June 7, 2019 report
CRISPR-associated transposons able to insert custom genes into DNA without cutting it
A team of researchers affiliated with the Broad Institute of MIT and Harvard, MIT and the National Institutes of Health has found that CRISPR-associated transposons can be used to insert custom genes into DNA without cutting it. In their paper published in the journal Science, the group describes their new gene-editing technique and how well it worked when tested in a bacterial genome.
The CRISPR gene editing technique has made headlines in recent years due to its potential for treating hereditary diseases. Unfortunately, despite much research surrounding the technique, it is still not a viable option for use on human patients. This is because the technique is error-prone—when snipping strands of DNA, CRISPR sometimes cuts off-target DNA as well, leading to unintended and unpredictable consequences (and sometimes cancerous tumors). In this new effort, the researchers have found a way to use CRISPR in conjunction with another protein to edit a strand of DNA without cutting it—they are calling it CRISPR-associated transposase (CAST).
Prior research has shown that certain pieces of DNA called transposons are, for unknown reasons, able to reposition themselves in a genome spontaneously—for this reason, they have come to be known as jumping genes. Not long after they were discovered, researchers noted that they might be used for gene editing. This is what the researchers did in the new study. They associated a transposon called Tn7 with the Cas12 enzyme used with CRISPR to edit a section of a bacterial genome. In practice, CRISPR led the Tn7 transposon to the target location in the genome—at that point, the transposon inserted itself into the genome without cutting it.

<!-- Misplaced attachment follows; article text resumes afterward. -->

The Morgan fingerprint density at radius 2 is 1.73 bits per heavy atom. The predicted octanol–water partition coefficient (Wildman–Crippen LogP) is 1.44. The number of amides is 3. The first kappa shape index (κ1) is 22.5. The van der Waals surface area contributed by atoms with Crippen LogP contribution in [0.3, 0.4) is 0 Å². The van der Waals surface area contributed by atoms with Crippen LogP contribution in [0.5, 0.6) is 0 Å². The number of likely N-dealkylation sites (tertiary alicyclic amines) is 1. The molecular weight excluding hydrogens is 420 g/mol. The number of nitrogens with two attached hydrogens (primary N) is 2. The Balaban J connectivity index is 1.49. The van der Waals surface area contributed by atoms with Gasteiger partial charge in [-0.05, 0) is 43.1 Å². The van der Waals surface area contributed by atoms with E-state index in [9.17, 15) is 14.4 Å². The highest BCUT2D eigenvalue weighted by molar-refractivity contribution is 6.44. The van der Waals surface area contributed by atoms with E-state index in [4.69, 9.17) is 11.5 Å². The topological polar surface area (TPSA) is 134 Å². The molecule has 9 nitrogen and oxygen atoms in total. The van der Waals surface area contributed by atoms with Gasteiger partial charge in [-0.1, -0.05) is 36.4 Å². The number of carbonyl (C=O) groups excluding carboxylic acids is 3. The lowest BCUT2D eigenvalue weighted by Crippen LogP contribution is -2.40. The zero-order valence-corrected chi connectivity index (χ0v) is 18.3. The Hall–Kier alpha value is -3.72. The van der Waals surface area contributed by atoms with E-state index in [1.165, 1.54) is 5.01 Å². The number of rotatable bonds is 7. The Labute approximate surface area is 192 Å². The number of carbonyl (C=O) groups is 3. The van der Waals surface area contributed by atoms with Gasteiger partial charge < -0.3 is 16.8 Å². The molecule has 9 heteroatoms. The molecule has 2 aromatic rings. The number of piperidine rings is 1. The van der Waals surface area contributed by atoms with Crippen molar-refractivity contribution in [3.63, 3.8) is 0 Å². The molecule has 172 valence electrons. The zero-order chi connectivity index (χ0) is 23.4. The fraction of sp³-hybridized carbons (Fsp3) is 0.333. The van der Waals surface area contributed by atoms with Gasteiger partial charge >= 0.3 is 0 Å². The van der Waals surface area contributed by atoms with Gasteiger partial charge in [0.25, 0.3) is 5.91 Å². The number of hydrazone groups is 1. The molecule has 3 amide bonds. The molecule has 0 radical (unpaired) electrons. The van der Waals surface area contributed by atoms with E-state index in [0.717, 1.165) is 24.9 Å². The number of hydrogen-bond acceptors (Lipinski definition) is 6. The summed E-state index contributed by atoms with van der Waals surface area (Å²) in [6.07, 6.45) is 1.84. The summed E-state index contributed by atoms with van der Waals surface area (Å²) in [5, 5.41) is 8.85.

Thus far, the technique is still classified as a proof-of-principle study, but it has shown great promise. When tested multiple times, it had a success rate of 80 percent compared to the conventional CRISPR rate of just 1 percent. At this time, however, it is still not known if the technique could work in non-bacterial organisms.
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